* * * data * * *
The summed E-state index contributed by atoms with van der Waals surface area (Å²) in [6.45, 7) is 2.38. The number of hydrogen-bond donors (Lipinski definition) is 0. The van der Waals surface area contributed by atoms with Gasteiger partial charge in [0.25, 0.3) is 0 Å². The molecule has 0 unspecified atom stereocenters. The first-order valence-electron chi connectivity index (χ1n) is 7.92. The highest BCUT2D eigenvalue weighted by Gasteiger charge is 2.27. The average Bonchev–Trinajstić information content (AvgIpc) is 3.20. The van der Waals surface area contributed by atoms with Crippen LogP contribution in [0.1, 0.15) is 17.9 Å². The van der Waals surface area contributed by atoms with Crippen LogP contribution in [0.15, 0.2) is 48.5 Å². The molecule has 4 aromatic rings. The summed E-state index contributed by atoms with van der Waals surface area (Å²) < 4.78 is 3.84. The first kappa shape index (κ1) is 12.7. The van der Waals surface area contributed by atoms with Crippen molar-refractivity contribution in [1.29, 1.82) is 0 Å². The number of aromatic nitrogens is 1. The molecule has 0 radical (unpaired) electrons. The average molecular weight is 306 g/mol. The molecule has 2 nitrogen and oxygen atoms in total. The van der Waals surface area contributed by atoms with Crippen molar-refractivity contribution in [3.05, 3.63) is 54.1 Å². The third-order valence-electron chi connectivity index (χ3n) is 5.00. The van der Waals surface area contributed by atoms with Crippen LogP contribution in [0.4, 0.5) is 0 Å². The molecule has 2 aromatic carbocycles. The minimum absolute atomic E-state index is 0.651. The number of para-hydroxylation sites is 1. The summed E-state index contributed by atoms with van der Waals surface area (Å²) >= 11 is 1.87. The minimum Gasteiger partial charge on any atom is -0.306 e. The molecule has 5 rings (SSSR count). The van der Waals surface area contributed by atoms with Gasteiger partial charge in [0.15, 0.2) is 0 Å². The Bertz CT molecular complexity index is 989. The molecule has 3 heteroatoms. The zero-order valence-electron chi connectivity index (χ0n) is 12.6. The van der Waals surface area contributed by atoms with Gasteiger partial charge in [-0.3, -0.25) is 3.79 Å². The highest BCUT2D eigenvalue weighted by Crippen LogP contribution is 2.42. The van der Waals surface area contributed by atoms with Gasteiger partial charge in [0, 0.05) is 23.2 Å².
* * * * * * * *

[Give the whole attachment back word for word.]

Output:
The summed E-state index contributed by atoms with van der Waals surface area (Å²) in [6.45, 7) is 2.38. The number of hydrogen-bond donors (Lipinski definition) is 0. The van der Waals surface area contributed by atoms with Gasteiger partial charge in [0.25, 0.3) is 0 Å². The molecule has 0 unspecified atom stereocenters. The first-order valence-electron chi connectivity index (χ1n) is 7.92. The highest BCUT2D eigenvalue weighted by Gasteiger charge is 2.27. The average Bonchev–Trinajstić information content (AvgIpc) is 3.20. The van der Waals surface area contributed by atoms with Crippen LogP contribution in [0.1, 0.15) is 17.9 Å². The van der Waals surface area contributed by atoms with Crippen LogP contribution in [0.15, 0.2) is 48.5 Å². The molecule has 4 aromatic rings. The summed E-state index contributed by atoms with van der Waals surface area (Å²) < 4.78 is 3.84. The first kappa shape index (κ1) is 12.7. The van der Waals surface area contributed by atoms with Crippen molar-refractivity contribution in [1.29, 1.82) is 0 Å². The number of aromatic nitrogens is 1. The molecule has 0 radical (unpaired) electrons. The average molecular weight is 306 g/mol. The molecule has 2 nitrogen and oxygen atoms in total. The van der Waals surface area contributed by atoms with Crippen molar-refractivity contribution in [3.05, 3.63) is 54.1 Å². The third-order valence-electron chi connectivity index (χ3n) is 5.00. The van der Waals surface area contributed by atoms with Crippen LogP contribution in [0.4, 0.5) is 0 Å². The molecule has 2 aromatic carbocycles. The minimum absolute atomic E-state index is 0.651. The number of para-hydroxylation sites is 1. The summed E-state index contributed by atoms with van der Waals surface area (Å²) >= 11 is 1.87. The minimum Gasteiger partial charge on any atom is -0.306 e. The molecule has 5 rings (SSSR count). The van der Waals surface area contributed by atoms with Gasteiger partial charge in [0.15, 0.2) is 0 Å². The Bertz CT molecular complexity index is 989. The molecule has 3 heteroatoms. The zero-order valence-electron chi connectivity index (χ0n) is 12.6. The van der Waals surface area contributed by atoms with Gasteiger partial charge in [-0.3, -0.25) is 3.79 Å². The highest BCUT2D eigenvalue weighted by Crippen LogP contribution is 2.42. The van der Waals surface area contributed by atoms with Gasteiger partial charge in [0, 0.05) is 23.2 Å².